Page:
I wish there would be music to release hope today. Maybe an artistic space to “let it out and let it in” would help calm our racing hearts. A chance to take a “sad song and make it better.”

A couple lines of “Hey Jude” might help. This song has been stuck in my head since I started writing. I think that’s ok.

Hey Jude, don’t make it bad. Take a sad song and make it better…
So let it out and let it in.Hey friends begin…
Hey Jude , don’t be afraid.You were made to go out and get her…
And any time you feel the pain, hey Jude , refrain. Don’t carry the world upon your shoulder
Naa na na na na na na, na na na na, hey Jude… (continue for a verrrrry long time…)

PSA: Back to Dining Out

Dining out.png

Here in Washington, as in many other places, restaurants are opening back up. The owners and managers are trying to figure out all the challenges, not the least of which is limited occupancy. They don’t get a 50% reduction in rent. Or utilities. Or salaries. Many employeees have been on generous unemployment and are making significantly less now that they are back at work. It is a whole new game.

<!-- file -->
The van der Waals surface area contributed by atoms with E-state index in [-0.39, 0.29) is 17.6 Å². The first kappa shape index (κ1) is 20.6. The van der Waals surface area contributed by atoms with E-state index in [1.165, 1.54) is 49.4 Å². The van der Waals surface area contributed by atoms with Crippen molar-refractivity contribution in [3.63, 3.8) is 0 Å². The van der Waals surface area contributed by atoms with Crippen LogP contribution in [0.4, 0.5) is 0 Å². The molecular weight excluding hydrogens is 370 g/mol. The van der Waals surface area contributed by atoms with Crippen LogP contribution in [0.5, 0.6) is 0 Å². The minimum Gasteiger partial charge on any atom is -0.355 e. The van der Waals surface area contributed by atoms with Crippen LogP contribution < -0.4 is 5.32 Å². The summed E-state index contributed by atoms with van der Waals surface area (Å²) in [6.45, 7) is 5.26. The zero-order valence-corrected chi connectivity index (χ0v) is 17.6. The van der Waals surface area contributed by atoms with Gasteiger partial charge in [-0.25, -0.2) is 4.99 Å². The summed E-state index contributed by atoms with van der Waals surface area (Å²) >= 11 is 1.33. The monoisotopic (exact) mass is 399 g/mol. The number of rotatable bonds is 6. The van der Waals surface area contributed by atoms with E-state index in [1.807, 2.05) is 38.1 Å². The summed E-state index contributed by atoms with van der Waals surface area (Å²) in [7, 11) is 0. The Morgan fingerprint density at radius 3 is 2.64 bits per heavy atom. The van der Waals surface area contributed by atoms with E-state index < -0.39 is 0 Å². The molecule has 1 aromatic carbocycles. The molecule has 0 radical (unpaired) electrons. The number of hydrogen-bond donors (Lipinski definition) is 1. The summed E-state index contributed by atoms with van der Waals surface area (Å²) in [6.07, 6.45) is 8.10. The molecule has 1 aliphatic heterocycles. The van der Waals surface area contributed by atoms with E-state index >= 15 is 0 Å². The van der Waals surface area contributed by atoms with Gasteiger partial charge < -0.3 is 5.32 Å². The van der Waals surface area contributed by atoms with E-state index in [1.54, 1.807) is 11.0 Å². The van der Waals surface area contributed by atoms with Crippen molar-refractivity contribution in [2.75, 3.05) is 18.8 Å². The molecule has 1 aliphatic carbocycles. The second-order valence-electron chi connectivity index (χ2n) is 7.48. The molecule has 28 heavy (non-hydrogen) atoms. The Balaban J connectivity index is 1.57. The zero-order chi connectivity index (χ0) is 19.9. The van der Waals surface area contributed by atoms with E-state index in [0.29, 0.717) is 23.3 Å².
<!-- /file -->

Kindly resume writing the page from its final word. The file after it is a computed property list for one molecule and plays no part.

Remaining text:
I have kids and friends in the industry. The reports from just about all of them are so disturbing. Maybe it’s a matter of understanding? Employeees have rigorous new standards they have to uphold, new policies that they have to implement, and new risks they have to undertake as they serve the public. Maybe if people understood all that, then they would remember humanity?

People are flooding Yelp with bad reviews. They are spoutting negativity at the servers. Obviously this isn’t everyone, but it is also not the exception.